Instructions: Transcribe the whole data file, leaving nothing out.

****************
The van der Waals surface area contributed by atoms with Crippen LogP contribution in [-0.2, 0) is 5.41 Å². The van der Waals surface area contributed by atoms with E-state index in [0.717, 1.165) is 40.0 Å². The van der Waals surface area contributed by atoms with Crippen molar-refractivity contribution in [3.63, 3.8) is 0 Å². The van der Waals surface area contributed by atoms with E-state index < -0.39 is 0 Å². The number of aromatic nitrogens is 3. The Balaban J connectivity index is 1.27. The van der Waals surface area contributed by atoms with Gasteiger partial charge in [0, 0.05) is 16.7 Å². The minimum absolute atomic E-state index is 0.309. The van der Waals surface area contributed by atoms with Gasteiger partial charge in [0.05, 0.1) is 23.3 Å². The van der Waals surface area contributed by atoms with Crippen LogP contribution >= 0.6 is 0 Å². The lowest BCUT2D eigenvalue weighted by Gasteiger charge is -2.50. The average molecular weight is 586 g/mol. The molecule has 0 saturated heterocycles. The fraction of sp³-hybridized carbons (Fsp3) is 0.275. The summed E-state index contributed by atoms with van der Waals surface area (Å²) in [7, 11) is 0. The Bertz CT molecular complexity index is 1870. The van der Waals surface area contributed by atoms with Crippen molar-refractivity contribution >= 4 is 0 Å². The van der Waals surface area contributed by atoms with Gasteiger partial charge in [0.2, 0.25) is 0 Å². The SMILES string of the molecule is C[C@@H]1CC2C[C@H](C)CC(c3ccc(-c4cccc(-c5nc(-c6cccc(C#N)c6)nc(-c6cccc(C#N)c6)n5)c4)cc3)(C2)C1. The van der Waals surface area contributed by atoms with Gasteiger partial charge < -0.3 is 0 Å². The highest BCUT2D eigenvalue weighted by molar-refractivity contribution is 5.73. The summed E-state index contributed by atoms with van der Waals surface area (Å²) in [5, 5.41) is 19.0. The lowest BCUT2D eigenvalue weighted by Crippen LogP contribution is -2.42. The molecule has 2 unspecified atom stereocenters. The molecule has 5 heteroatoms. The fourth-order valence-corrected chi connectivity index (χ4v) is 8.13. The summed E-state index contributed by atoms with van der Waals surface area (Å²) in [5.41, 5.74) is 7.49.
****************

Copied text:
The van der Waals surface area contributed by atoms with Crippen LogP contribution in [-0.2, 0) is 5.41 Å². The van der Waals surface area contributed by atoms with E-state index in [0.717, 1.165) is 40.0 Å². The van der Waals surface area contributed by atoms with Crippen molar-refractivity contribution in [3.63, 3.8) is 0 Å². The van der Waals surface area contributed by atoms with E-state index < -0.39 is 0 Å². The number of aromatic nitrogens is 3. The Balaban J connectivity index is 1.27. The van der Waals surface area contributed by atoms with Gasteiger partial charge in [0, 0.05) is 16.7 Å². The minimum absolute atomic E-state index is 0.309. The van der Waals surface area contributed by atoms with Gasteiger partial charge in [0.05, 0.1) is 23.3 Å². The van der Waals surface area contributed by atoms with Crippen LogP contribution >= 0.6 is 0 Å². The lowest BCUT2D eigenvalue weighted by Gasteiger charge is -2.50. The average molecular weight is 586 g/mol. The molecule has 0 saturated heterocycles. The fraction of sp³-hybridized carbons (Fsp3) is 0.275. The summed E-state index contributed by atoms with van der Waals surface area (Å²) in [7, 11) is 0. The Bertz CT molecular complexity index is 1870. The van der Waals surface area contributed by atoms with Crippen molar-refractivity contribution >= 4 is 0 Å². The van der Waals surface area contributed by atoms with Gasteiger partial charge in [0.2, 0.25) is 0 Å². The SMILES string of the molecule is C[C@@H]1CC2C[C@H](C)CC(c3ccc(-c4cccc(-c5nc(-c6cccc(C#N)c6)nc(-c6cccc(C#N)c6)n5)c4)cc3)(C2)C1. The van der Waals surface area contributed by atoms with Gasteiger partial charge < -0.3 is 0 Å². The highest BCUT2D eigenvalue weighted by molar-refractivity contribution is 5.73. The summed E-state index contributed by atoms with van der Waals surface area (Å²) in [5, 5.41) is 19.0. The lowest BCUT2D eigenvalue weighted by Crippen LogP contribution is -2.42. The molecule has 2 unspecified atom stereocenters. The molecule has 5 heteroatoms. The fourth-order valence-corrected chi connectivity index (χ4v) is 8.13. The summed E-state index contributed by atoms with van der Waals surface area (Å²) in [5.41, 5.74) is 7.49.